Using Cost Analysis to Tell the Story
Quality cost analyses are important to share with not only the Owner, but the design and construction team. Updating them throughout the life a project helps ensure the result is what everyone expected. There are multiple ways to do a cost analysis, but here’s an overview of what it means at Schmidt Associates.
So, what exactly are the elements and details of a cost estimate? The graphic below shows two ways to look at it, from the cost side, and project side. If the Owner knows two out of the three, we can figure out the third!
Looking at the elements of this, you need to understand the equation to make up a project cost:
So, what exactly is the difference between them?
Hard Costs include the following:
- Construction Costs (labor, materials, equipment)
- Contractor’s General Conditions, Overhead and Profit
- Construction Contingency
- CM, Clerk-of-Works Fees, etc. could be part of Hard Costs when calculating our fee
Soft Costs (typically 10-30% of the hard cost total) includes:
- Cost of Land, Rights-of Way, Easements
- Professional Fees (Architectural Fees), Consultants, and Reimbursable Expenses (Printing, Mileage)
- Surveys and Geotechnical Engineering Services (Soil Borings)
- Traffic Studies
- Asbestos Abatement
- Design Reviews, Local and State Permits, State Release, Tap Fees
- Builder’s Risk, Title, and Bond Insurance
- Finance Costs (i.e. Bond Counsel, Financial Advisor, Interest, Advertisements, Other)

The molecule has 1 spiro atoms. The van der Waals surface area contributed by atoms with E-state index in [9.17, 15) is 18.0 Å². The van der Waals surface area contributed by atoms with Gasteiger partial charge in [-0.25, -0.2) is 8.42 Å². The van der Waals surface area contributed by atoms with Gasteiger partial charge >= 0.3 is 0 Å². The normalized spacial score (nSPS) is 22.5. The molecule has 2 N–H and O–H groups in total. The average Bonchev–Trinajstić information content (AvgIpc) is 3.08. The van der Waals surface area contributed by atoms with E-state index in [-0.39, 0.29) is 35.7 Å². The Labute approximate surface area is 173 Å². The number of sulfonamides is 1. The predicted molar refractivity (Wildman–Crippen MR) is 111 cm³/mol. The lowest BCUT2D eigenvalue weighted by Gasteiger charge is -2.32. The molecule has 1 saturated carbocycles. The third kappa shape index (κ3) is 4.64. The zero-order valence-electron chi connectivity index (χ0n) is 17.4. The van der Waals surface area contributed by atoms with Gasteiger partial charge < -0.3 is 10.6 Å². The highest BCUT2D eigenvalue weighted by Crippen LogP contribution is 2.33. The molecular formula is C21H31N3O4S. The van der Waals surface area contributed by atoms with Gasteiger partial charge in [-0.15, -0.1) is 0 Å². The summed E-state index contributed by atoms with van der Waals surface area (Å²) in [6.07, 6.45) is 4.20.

- Loose Equipment (FFE, Technology)
As you build the hard and soft costs, it’s extremely important to have a reasonable construction contingency. This is a pre-determined dollar amount to cover change orders, add-ons, and other things that come up during construction. In addition to the construction contingency, you should consider allowances. Allowances are an additional safety net to for unforeseen circumstances. Change orders almost always happen, so planning for them is essential.
At Schmidt Associates, we build the first budget in the Project Definition phase. This is when we determine the full context of the project with the Owner – what spaces functions will the project serve, how big will it be, etc. This allows a preliminary budget to be built. As the project moves forward, the Final Design estimate is developed. This is a much more detailed budget than Project definition. The construction document cost estimate is then updated from the Final Design estimate.
Throughout the life of the project, the budget is regularly being reviewed and shared with the full team. We set expectations to understand all budget restraints at the kick-off meeting when Project Definition begins. We identify cost issues early, and include them in all subsequent discussions. It’s important to address when either the Owner or the design team may be causing scope creep. It’s our job to protect the budget!
As we protect the budget, it’s important to understand the difference between Value Engineering (VE) and DeValue Engineering (DVE). Value Engineering looks at the elements of a project and the systems life cycle cost to determine the best use of the budget. DeValue Engineering is cutting scope, and often quality, to maintain the budget.
At Schmidt Associates, we look at projects holistically considering materials and systems by discipline, and what the best options are. Let’s look at the floors for example. In a perfect world, you want the nice terrazzo floor. However, you aren’t sure the budget will allow for it. You can bid the project with a more affordable option like Luxury Vinyl Tile, and have the terrazzo floor as an alternate. That way, if bids come in low, you can change the flooring while staying within budget.
Overall, it’s important to talk about the budget throughout all of design and construction. Having common expectations and a clear understanding ultimately allows for a successful project.